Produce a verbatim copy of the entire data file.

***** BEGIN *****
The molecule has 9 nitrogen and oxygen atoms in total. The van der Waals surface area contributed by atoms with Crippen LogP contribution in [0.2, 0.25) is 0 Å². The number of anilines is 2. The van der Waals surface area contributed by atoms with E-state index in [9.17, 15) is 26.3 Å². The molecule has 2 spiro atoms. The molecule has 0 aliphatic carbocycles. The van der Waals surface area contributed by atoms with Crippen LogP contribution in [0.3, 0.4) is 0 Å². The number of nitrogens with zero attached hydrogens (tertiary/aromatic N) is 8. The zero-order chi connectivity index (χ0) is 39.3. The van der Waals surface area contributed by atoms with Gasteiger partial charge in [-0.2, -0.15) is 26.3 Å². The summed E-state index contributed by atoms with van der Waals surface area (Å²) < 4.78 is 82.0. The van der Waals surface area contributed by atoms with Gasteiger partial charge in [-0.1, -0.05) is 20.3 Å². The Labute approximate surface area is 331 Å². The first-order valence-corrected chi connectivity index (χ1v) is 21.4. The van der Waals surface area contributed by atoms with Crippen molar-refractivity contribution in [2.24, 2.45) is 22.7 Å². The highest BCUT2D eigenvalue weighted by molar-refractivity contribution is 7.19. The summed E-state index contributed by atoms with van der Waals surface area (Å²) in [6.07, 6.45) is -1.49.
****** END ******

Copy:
The molecule has 9 nitrogen and oxygen atoms in total. The van der Waals surface area contributed by atoms with Crippen LogP contribution in [0.2, 0.25) is 0 Å². The number of anilines is 2. The van der Waals surface area contributed by atoms with E-state index in [9.17, 15) is 26.3 Å². The molecule has 2 spiro atoms. The molecule has 0 aliphatic carbocycles. The van der Waals surface area contributed by atoms with Crippen LogP contribution in [0.3, 0.4) is 0 Å². The number of nitrogens with zero attached hydrogens (tertiary/aromatic N) is 8. The zero-order chi connectivity index (χ0) is 39.3. The van der Waals surface area contributed by atoms with Gasteiger partial charge in [-0.2, -0.15) is 26.3 Å². The summed E-state index contributed by atoms with van der Waals surface area (Å²) < 4.78 is 82.0. The van der Waals surface area contributed by atoms with Gasteiger partial charge in [-0.1, -0.05) is 20.3 Å². The Labute approximate surface area is 331 Å². The first-order valence-corrected chi connectivity index (χ1v) is 21.4. The van der Waals surface area contributed by atoms with Crippen molar-refractivity contribution in [2.24, 2.45) is 22.7 Å². The highest BCUT2D eigenvalue weighted by molar-refractivity contribution is 7.19. The summed E-state index contributed by atoms with van der Waals surface area (Å²) in [6.07, 6.45) is -1.49.